Use this documentation with care! It describes the heavily outdated version 5, which was actively developed around 2010 and is considered dead by the rsyslog team for many years now.

This documentation reflects the latest update of the previously existing (now removed) v5-stable branch. It describes the 5.10.2 version, which was never released. As such, it contains some content that does not apply to any released version.

To obtain the doc that properly matches your installed v5 version, obtain the doc set from your distro. Each version of rsyslog contained the version that exactly matches it.

As general advise, it is strongly suggested to upgrade to the current version supported by the rsyslog project. The current version can always be found on the right-hand side info box on the rsyslog web site.

Note that there is no rsyslog community support available for this heavily outdated version. If you need to stick with it, please ask your distribution for support.

Where are the modules integrated into the Message Flow?

Depending on their module type, modules may access and/or modify messages at various stages during rsyslog’s processing. Note that only the “core type” (e.g. input, output) but not any type derived from it (message modification module) specifies when a module is called.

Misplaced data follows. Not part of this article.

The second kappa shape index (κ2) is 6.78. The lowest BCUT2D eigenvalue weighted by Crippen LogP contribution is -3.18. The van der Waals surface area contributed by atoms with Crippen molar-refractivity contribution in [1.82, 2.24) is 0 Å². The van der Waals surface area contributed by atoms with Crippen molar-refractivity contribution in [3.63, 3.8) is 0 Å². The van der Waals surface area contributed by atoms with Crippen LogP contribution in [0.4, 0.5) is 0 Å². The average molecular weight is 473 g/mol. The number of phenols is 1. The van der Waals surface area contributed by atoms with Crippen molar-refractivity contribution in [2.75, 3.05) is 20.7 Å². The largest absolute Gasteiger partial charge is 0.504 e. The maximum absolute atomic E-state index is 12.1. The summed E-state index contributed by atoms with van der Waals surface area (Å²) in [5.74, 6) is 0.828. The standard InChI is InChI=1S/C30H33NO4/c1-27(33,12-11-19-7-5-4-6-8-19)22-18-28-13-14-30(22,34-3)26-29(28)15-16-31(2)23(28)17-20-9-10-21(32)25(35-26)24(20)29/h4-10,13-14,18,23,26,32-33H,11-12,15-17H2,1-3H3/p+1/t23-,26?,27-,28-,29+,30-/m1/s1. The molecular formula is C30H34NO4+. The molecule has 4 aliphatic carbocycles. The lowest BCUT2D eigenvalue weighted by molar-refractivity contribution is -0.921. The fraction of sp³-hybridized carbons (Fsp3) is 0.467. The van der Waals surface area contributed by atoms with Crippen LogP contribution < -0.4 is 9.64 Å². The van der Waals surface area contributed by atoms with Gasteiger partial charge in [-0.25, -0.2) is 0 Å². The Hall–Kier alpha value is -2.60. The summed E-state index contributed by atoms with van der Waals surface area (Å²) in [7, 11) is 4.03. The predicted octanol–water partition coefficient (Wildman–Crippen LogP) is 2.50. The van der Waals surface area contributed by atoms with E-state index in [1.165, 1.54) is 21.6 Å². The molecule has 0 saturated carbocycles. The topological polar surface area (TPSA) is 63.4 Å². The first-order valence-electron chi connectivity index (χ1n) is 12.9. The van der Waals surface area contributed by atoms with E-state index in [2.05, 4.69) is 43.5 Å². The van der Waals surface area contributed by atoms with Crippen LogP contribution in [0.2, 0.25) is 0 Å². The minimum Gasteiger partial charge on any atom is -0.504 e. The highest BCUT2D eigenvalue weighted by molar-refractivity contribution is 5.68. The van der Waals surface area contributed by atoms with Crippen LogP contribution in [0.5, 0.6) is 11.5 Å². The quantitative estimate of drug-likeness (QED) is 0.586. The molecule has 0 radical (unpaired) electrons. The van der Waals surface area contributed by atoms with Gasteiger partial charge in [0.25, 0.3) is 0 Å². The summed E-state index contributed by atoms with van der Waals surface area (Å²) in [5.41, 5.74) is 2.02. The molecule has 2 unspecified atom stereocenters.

The simplified workflow is as follows:


As can be seen, messages are received by input modules, then passed to one or many parser modules, which generate the in-memory representation of the message and may also modify the message itself. The, the internal representation is passed to output modules, which may output a message and (with the interfaces newly introduced in v5) may also modify messageo object content.

String generator modules are not included inside this picture, because they are not a required part of the workflow. If used, they operate “in front of” the output modules, because they are called during template generation.

Note that the actual flow is much more complex and depends a lot on queue and filter settings. This graphic above is a high-level message flow diagram.

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